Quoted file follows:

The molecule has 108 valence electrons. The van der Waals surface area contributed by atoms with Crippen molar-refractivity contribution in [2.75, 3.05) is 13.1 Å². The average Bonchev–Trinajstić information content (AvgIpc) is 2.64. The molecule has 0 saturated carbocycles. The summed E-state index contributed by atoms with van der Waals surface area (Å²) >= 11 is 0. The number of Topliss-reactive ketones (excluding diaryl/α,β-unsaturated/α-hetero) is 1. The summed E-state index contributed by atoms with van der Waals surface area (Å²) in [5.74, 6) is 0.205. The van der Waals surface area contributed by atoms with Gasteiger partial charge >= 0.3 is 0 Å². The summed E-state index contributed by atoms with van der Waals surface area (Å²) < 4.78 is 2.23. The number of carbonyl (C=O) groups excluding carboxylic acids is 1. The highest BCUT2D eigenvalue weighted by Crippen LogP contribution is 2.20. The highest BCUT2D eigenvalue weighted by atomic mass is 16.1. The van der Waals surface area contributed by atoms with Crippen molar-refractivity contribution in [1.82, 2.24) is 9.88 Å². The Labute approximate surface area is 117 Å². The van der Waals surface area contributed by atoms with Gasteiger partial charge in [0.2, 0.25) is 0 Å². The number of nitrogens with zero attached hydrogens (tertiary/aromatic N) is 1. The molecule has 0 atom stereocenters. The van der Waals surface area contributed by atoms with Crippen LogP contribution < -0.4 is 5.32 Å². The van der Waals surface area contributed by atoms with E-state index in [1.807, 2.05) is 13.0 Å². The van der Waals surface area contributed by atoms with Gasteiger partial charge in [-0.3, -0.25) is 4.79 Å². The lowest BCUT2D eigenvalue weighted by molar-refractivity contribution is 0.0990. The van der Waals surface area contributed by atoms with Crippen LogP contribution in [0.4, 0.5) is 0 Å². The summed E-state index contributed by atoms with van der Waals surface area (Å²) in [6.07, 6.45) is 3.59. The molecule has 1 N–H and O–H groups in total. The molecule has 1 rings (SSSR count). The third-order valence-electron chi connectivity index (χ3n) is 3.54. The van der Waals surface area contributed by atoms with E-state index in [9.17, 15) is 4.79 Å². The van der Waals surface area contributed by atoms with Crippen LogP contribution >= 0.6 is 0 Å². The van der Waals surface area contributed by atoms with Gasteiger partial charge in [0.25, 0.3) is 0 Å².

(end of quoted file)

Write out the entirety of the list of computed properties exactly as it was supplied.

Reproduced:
The molecule has 108 valence electrons. The van der Waals surface area contributed by atoms with Crippen molar-refractivity contribution in [2.75, 3.05) is 13.1 Å². The average Bonchev–Trinajstić information content (AvgIpc) is 2.64. The molecule has 0 saturated carbocycles. The summed E-state index contributed by atoms with van der Waals surface area (Å²) >= 11 is 0. The number of Topliss-reactive ketones (excluding diaryl/α,β-unsaturated/α-hetero) is 1. The summed E-state index contributed by atoms with van der Waals surface area (Å²) in [5.74, 6) is 0.205. The van der Waals surface area contributed by atoms with Gasteiger partial charge >= 0.3 is 0 Å². The summed E-state index contributed by atoms with van der Waals surface area (Å²) < 4.78 is 2.23. The number of carbonyl (C=O) groups excluding carboxylic acids is 1. The highest BCUT2D eigenvalue weighted by Crippen LogP contribution is 2.20. The highest BCUT2D eigenvalue weighted by atomic mass is 16.1. The van der Waals surface area contributed by atoms with Crippen molar-refractivity contribution in [1.82, 2.24) is 9.88 Å². The Labute approximate surface area is 117 Å². The van der Waals surface area contributed by atoms with Gasteiger partial charge in [0.2, 0.25) is 0 Å². The number of nitrogens with zero attached hydrogens (tertiary/aromatic N) is 1. The molecule has 0 atom stereocenters. The van der Waals surface area contributed by atoms with Crippen LogP contribution < -0.4 is 5.32 Å². The van der Waals surface area contributed by atoms with E-state index in [1.807, 2.05) is 13.0 Å². The van der Waals surface area contributed by atoms with Gasteiger partial charge in [-0.3, -0.25) is 4.79 Å². The lowest BCUT2D eigenvalue weighted by molar-refractivity contribution is 0.0990. The van der Waals surface area contributed by atoms with Crippen LogP contribution in [0.4, 0.5) is 0 Å². The summed E-state index contributed by atoms with van der Waals surface area (Å²) in [6.07, 6.45) is 3.59. The molecule has 1 N–H and O–H groups in total. The molecule has 1 rings (SSSR count). The third-order valence-electron chi connectivity index (χ3n) is 3.54. The van der Waals surface area contributed by atoms with E-state index in [9.17, 15) is 4.79 Å². The van der Waals surface area contributed by atoms with Crippen LogP contribution >= 0.6 is 0 Å². The van der Waals surface area contributed by atoms with Gasteiger partial charge in [0.25, 0.3) is 0 Å².